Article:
Voting knocks down thoughts of splitting college of education and professional into two colleges

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BY Houston Carr

Staff Reporter

 

At the last faculty senate meeting, the senators voted against creating two colleges for education and professional studies.

Although there were some positives, finding a way to pay for the new colleges remained a concern. At the end of the meeting, the votes for the new college tallied 32 no, 9 yes and 4 abstentions.

This idea of creating two separate colleges out of the current college of education and professional studies started in 2007, but was brought to a halt around 2009, and was revisited fall quarter.

A committee was created to gather research and gather opinions from staff and students to see what a split would mean for Central as a whole. Warren Plugge, a professor of construction management, was the only member of this committee present for the meeting. He presented a power point that described the benefits and downsides to having two separate colleges within Central.

Benefits would have included greater recognition for students and faculty in education and professional studies, more focused attention from the deans of the two new colleges and more resources for the students in the programs.

Connie Lambert, dean of the college of education and professional studies, said  she saw no cons for the split, and that if it was not for the funding problem, it would be done.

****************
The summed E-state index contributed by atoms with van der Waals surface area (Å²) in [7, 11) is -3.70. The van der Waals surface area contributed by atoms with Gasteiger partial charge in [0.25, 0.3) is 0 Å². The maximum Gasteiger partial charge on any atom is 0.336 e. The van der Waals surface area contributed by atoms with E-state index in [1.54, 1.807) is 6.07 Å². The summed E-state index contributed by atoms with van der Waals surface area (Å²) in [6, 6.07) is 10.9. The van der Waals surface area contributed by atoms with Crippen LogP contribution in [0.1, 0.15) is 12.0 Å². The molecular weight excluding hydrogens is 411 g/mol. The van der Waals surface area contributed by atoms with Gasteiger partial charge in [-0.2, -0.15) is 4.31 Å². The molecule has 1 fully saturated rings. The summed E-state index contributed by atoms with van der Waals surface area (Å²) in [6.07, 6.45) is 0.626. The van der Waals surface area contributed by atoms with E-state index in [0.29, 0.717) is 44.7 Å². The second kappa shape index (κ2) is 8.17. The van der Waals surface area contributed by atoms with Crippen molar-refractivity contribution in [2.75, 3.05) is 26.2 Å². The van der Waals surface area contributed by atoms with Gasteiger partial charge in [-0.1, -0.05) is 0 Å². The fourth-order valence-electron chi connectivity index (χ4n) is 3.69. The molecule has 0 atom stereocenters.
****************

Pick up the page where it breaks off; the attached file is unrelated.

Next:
“This is a creation, not a split,” Lambert said. “The idea is that we will have two singular identities for college education and professional studies.”

The major problem with the new college was funding availability. It would have cost around $317,000 for additional administration annually.

Another concern was how the departments in the college would be split, and whether or not the split would get enough recognition.

Eric Cheney, chair of the faculty senate, said he was not shocked by the way the votes came out, due to the financial situation and the fact this was the first time this idea had ever been presented to senate for a vote.

“Just because the vote was no at the senate meeting doesn’t mean it could never happen,” Cheney said.

The decision, according to Cheney, would be left up to the administration and the board of trustees.

“The whole idea isn’t killed. We will have to just explore new options,” Plugge said.

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